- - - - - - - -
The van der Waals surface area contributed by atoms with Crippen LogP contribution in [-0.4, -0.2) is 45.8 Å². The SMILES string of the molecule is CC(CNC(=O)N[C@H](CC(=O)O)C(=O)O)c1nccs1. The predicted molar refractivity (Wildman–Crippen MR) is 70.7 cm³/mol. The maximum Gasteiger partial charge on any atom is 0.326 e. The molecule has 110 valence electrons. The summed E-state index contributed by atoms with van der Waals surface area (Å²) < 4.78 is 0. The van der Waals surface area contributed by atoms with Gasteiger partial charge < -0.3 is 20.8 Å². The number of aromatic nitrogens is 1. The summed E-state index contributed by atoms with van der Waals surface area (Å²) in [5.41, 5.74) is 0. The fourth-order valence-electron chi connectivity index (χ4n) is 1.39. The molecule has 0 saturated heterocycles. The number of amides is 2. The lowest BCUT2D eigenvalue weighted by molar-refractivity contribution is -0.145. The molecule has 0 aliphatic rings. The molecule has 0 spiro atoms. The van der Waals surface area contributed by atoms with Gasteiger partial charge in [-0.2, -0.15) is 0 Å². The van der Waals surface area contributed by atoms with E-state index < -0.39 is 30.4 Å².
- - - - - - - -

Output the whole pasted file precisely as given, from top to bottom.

The van der Waals surface area contributed by atoms with Crippen LogP contribution in [-0.4, -0.2) is 45.8 Å². The SMILES string of the molecule is CC(CNC(=O)N[C@H](CC(=O)O)C(=O)O)c1nccs1. The predicted molar refractivity (Wildman–Crippen MR) is 70.7 cm³/mol. The maximum Gasteiger partial charge on any atom is 0.326 e. The molecule has 110 valence electrons. The summed E-state index contributed by atoms with van der Waals surface area (Å²) < 4.78 is 0. The van der Waals surface area contributed by atoms with Gasteiger partial charge < -0.3 is 20.8 Å². The number of aromatic nitrogens is 1. The summed E-state index contributed by atoms with van der Waals surface area (Å²) in [5.41, 5.74) is 0. The fourth-order valence-electron chi connectivity index (χ4n) is 1.39. The molecule has 0 saturated heterocycles. The number of amides is 2. The lowest BCUT2D eigenvalue weighted by molar-refractivity contribution is -0.145. The molecule has 0 aliphatic rings. The molecule has 0 spiro atoms. The van der Waals surface area contributed by atoms with Gasteiger partial charge in [-0.2, -0.15) is 0 Å². The van der Waals surface area contributed by atoms with E-state index < -0.39 is 30.4 Å².